Polyfluoroalkyl substances and perfluoroalkyl substances (PFAS) are a family of anthropogenic chemicals that are used in food packaging, waterproof clothing, and firefighting foams for their water and oil resistant properties. Though levels of some PFAS appear to be decreasing in Canada's south, environmental levels have been increasing in the Arctic due to long-range transport. However, the implications of this on human exposures in sub-Arctic and Arctic populations in Canada have yet to be established. To address this data gap, human biomonitoring research was completed in Old Crow, Yukon, and the Dehcho region, Northwest Territories. Blood samples were collected from adults residing in seven northern First Nations and were analyzed by liquid chromatography mass spectrometry. A total of nine PFAS were quantified: perfluorooctanoic acid (PFOA), perfluorooctane sulphonic acid (PFOS), perfluorohexane sulphonic acid (PFHxS), perfluorononanoic acid (PFNA), perfluorodecanoic acid (PFDA), and perfluoroundecanoic acid (PFUdA), perfluorobutanoic acid (PFBA), perfluorohexanoic acid (PFHxA), and perfluorobutane sulphonic acid (PFBS). In the Dehcho (n = 124), five PFAS had a detection rate greater than 50% including PFOS, PFOA, PFHxS, PFNA, and PFDA. In addition to these PFAS, PFUdA was also detected in at least half of the samples collected in Old Crow (n = 54). Generally, male participants had higher concentrations of PFAS compared to female participants, and PFAS concentrations tended to increase with age. For most PFAS, Old Crow and Dehcho levels were similar or lower to those measured in the general Canadian population (as measured through the Canadian Health Measures Survey or CHMS) and other First Nations populations in Canada (as measured through the First Nations Biomonitoring Initiative or FNBI). The key exception to this was for PFNA which, relative to the CHMS (0.51 μg/L), was approximately 1.8 times higher in Old Crow (0.94 μg/L) and 2.8 times higher in Dehcho (1.42 μg/L) than observed in the general Canadian population. This project provides baseline PFAS levels for participating communities, improving understanding of human exposures to PFAS in Canada. Future research should investigate site-specific PFNA exposure sources and monitor temporal trends in these regions.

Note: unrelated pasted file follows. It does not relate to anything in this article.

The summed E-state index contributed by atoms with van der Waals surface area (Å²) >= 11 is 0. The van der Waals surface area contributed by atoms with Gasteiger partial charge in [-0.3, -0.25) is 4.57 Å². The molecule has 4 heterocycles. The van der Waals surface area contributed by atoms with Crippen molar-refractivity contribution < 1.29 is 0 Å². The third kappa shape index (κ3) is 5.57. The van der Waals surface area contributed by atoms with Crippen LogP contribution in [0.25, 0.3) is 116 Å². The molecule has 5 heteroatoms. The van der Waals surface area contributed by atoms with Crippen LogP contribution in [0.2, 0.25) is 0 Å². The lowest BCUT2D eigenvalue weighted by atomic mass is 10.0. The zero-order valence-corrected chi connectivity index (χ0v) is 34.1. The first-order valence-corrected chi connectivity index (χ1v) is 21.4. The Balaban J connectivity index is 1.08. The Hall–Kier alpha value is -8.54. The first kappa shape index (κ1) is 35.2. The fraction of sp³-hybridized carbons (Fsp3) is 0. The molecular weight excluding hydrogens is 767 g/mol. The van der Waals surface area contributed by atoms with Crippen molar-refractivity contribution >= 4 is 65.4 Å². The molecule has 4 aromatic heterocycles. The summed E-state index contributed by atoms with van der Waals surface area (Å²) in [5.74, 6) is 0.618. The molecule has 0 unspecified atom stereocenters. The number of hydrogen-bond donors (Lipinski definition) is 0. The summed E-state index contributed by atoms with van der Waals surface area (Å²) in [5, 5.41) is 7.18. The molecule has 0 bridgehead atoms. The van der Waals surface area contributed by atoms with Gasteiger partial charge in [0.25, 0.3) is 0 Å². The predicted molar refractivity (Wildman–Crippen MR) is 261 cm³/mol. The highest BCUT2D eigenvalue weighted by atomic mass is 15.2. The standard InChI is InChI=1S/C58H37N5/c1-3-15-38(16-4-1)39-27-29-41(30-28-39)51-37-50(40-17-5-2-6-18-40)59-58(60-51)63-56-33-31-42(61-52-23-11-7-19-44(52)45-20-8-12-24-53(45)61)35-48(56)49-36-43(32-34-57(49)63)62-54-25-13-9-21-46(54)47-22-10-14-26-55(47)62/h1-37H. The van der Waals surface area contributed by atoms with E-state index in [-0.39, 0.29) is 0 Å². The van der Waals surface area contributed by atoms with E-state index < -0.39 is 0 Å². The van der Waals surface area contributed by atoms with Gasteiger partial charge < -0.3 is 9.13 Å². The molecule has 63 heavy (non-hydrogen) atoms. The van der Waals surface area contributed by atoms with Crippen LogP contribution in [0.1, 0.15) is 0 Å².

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Game bird consumption in Dene communities of the Northwest Territories, Canada
Mylène Ratelle, Laurie Haig, Brian Laird, Kelly Skinner
Public Health Nutrition, Volume 24, Issue 6

Abstract Objective: Game bird consumption is an important part of the diet of Indigenous populations in Canada and, as part of country food consumption, is associated with improved nutritional status. The objective of this project was to document the consumption of game birds for Dene First Nations in the Northwest Territories (NWT), Canada. Design: Participants were invited to complete a FFQ using an iPad to document the types of country foods consumed, as well as consumption frequency and preparation methods, including thirteen types of game birds. Setting: The project was implemented in nine communities in the Dehcho and Sahtú regions of the NWT, Canada. Participants: A total of 237 children and adult participants from Dene First Nations in the Mackenzie Valley region of the NWT took part in the current study. Results: FFQ findings indicated that game birds were frequently consumed in both Dehcho and Sahtú communities. Canada goose and mallard were found to be consumed by the largest number of participants. Five different species (including Canada goose and mallard) were found to be consumed by at least 25 % of participants over the last year. When consuming game birds, most participants reported consuming the meat as well as most, if not all, other parts of the bird. Conclusions: Differences were observed since the last country food assessment in the 1990s in the same regions. These findings increase knowledge of the current Dene diet patterns and support the understanding of diet transition.


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Human biomonitoring of metals in sub-Arctic Dene communities of the Northwest Territories, Canada
Mylène Ratelle, Sara Packull-McCormick, Michèle Bouchard, Shannon E. Majowicz, Brian Laird
Environmental Research, Volume 190